THE SMALL FLEET of 76 Neoplan buses that the Metro system bought for $12.5 million in 1983 is plagued by a new and potentially serious defect. Cracks have become visible on the undersides of 23 of the buses, where the main frame connects to the front axle. Closer inspection has revealed that cracks were beginning to form on other buses in the fleet as well. Metro officials have responded by pulling all of the Neoplan buses off the streets until they can be fixed. Metro has pressed reserve buses into service, so there has been no reduction in the number of buses on the streets.

Officials at Neoplan U.S.A. Corp. say that Metro officials have "overreacted." Have they? Metro fears that the cracks could cause steering problems. Cracks had been found on the rear of the subframes on the buses last March. By May, Neoplan, which to its credit responded to this and other problems quickly, had reinforced the frames. But that did not hold up, and Neoplan ultimately had to replace each of the frames. Electrical problems and a couple of fires then occurred, necessitating other alterations.

Given such a track record, it is difficult to argue with Metro's decision to take the buses off the streets until some sort of solution is found. It would be senseless to wait and find out on the streets whether the cracks can cause a loss of steering, resulting in accidents. Metro's passengers have a right to know that this costly system is safe.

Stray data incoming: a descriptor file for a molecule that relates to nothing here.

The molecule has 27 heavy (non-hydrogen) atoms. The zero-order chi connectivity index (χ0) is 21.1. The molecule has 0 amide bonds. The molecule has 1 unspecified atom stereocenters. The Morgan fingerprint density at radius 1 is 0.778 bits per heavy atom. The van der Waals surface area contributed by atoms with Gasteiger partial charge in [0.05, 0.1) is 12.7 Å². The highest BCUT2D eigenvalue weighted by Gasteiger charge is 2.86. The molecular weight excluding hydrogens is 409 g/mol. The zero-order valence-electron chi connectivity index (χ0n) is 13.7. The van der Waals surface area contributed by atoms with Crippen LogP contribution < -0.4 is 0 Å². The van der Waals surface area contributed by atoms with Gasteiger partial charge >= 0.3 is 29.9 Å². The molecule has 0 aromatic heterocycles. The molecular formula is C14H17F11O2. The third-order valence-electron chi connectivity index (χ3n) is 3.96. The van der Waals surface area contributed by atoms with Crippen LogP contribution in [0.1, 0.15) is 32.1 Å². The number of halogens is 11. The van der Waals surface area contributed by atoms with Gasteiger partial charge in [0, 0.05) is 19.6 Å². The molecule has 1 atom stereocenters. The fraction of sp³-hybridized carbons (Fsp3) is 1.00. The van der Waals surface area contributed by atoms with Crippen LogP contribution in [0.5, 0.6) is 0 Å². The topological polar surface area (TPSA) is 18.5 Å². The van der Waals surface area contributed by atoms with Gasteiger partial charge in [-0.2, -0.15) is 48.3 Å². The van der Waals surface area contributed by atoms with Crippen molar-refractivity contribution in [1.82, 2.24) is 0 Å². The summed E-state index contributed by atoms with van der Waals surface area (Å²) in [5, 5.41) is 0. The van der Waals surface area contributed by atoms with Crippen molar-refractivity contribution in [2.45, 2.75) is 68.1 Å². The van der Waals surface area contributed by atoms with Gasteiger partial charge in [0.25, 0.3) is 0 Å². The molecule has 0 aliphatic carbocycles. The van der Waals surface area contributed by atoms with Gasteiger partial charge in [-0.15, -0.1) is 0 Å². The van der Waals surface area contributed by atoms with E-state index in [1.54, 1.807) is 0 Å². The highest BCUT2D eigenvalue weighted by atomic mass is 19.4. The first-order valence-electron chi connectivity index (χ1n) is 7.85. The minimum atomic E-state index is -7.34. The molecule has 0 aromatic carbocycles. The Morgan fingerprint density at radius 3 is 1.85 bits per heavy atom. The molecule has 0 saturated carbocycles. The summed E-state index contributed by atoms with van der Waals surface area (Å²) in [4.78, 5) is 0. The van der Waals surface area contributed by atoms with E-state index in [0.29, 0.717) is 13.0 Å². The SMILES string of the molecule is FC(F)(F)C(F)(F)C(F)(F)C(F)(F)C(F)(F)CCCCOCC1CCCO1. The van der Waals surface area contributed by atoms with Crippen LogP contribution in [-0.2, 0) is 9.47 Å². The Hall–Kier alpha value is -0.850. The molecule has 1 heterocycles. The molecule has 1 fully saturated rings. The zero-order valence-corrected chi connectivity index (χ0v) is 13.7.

One point should be remembered, however: Voices were raised on the Metro board before the Neoplan buses were purchased; examples were cited of other jurisdictions' discovering structural defects. But Metro bought the buses anyway, apparently convinced that the manufacturer had solved the problems. That was a mistake, and Metro evidently realizes it; the transit authority is considering ways to revamp its purchasing practices. In the meantime, officials want to hire an independent firm to do a complete structural analysis of the Neoplan buses.

That brings us to a final observation. American firms are crying out against competition from foreign businesses, but they might find an explanation for that competition in the quality of their own workmanship. For example, this land of know-how seems to find it difficult to perform so conventional a task as producing a durable bus.